The secret to happiness
A few years ago, my upstairs neighbor showed up at my door and asked if I wanted to go on an adventure. I desperately needed a break from writing, so I said yes! And off we went.
We hopped on the train to Bar Jackalope in downtown Los Angeles, where they are known for having the best Old Fashioned in town. I’m not much of a bourbon person, but it was delicious! Later, we found a concert, listened to a great local band, then headed back home.
That spontaneous night brought me more happiness than things I’ve spent months planning. My visit to the Louvre, for instance, where the painting of the Mona Lisa looked tiny and rather unimpressive behind the large crowd of gawking tourists. I was bored.
How on earth could this unexpected adventure be more fun than being in Paris to see the Mona Lisa? One word, expectations.
A little science.
Science tells us that the brain stem, also known as the “lizard brain”, creates expectations to protect us from danger. It’s a built-in survival mechanism. For example, if we burn ourselves on a hot stove, the brain creates a new neural pathway to avoid pain. When we experience emotional pain, we avoid similar situations because they have hurt us in the past. It also works with happiness, to keep us moving towards pleasant situations that have made us happy before. And we tend to make future plans based on the assumption that they will make us happy again.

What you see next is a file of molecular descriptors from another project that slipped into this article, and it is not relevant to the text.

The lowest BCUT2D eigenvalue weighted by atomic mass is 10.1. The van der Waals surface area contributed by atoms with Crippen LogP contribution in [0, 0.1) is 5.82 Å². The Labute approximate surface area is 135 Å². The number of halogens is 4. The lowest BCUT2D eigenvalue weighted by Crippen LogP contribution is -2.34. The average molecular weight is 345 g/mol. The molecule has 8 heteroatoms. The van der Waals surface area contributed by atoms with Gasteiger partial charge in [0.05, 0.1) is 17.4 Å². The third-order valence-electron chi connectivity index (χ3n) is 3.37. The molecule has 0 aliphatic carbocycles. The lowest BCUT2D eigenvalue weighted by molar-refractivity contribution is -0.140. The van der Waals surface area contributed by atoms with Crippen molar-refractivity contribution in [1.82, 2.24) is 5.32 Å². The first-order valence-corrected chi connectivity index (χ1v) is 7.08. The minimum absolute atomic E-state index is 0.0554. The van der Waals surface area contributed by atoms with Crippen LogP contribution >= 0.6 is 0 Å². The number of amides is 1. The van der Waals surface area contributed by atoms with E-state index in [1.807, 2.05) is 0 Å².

This works great for an infant or a child that is getting their bearings in an unfamiliar new world, but we are adults now. We have evolved into complex beings that require constant reevaluation of what works and what doesn’t.
When we continue to rely on past expectations, there’s no doubt we will be disappointed. Those expectations are based on an old version of us. One that doesn’t exist anymore. The only person you have to focus on is who you are right now. Right this moment.
To find happiness today, we must be fully present, free of expectation.
“Real happiness comes from a continuous effort to become the best possible version of yourself.”
If we remain in the present, dealing with life as it comes - without expectation - we will grow out of our conditioning. We can then move beyond the lizard brain into the paleomammalian and neomammalian brain. More on those here.
The problem is, we tend to avoid growth because we don’t want to feel the pain attached to it. Our lizard brain is screaming, telling us that pain is bad. That it will hurt us and kill us.
But it won’t. That’s an old you. What about the new you?
Let go of the past, remove expectations and embrace the present. Your happiness awaits.